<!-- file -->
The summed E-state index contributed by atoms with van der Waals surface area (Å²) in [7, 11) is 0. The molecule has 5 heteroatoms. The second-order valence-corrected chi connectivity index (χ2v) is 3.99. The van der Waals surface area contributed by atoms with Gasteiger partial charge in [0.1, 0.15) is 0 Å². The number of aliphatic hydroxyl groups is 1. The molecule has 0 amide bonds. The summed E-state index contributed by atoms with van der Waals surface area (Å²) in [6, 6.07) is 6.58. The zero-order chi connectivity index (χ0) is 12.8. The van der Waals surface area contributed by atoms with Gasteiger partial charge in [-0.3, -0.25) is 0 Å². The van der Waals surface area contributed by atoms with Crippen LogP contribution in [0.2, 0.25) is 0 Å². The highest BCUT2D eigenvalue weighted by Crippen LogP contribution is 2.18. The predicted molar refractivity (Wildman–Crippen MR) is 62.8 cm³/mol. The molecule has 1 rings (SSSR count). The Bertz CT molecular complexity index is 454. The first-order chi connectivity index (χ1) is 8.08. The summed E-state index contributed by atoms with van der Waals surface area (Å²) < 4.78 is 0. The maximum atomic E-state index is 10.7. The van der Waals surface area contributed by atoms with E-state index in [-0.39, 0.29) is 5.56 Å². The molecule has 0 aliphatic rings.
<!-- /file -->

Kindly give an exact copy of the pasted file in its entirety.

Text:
The summed E-state index contributed by atoms with van der Waals surface area (Å²) in [7, 11) is 0. The molecule has 5 heteroatoms. The second-order valence-corrected chi connectivity index (χ2v) is 3.99. The van der Waals surface area contributed by atoms with Gasteiger partial charge in [0.1, 0.15) is 0 Å². The number of aliphatic hydroxyl groups is 1. The molecule has 0 amide bonds. The summed E-state index contributed by atoms with van der Waals surface area (Å²) in [6, 6.07) is 6.58. The zero-order chi connectivity index (χ0) is 12.8. The van der Waals surface area contributed by atoms with Gasteiger partial charge in [-0.3, -0.25) is 0 Å². The van der Waals surface area contributed by atoms with Crippen LogP contribution in [0.2, 0.25) is 0 Å². The highest BCUT2D eigenvalue weighted by Crippen LogP contribution is 2.18. The predicted molar refractivity (Wildman–Crippen MR) is 62.8 cm³/mol. The molecule has 1 rings (SSSR count). The Bertz CT molecular complexity index is 454. The first-order chi connectivity index (χ1) is 8.08. The summed E-state index contributed by atoms with van der Waals surface area (Å²) < 4.78 is 0. The maximum atomic E-state index is 10.7. The van der Waals surface area contributed by atoms with E-state index in [-0.39, 0.29) is 5.56 Å². The molecule has 0 aliphatic rings.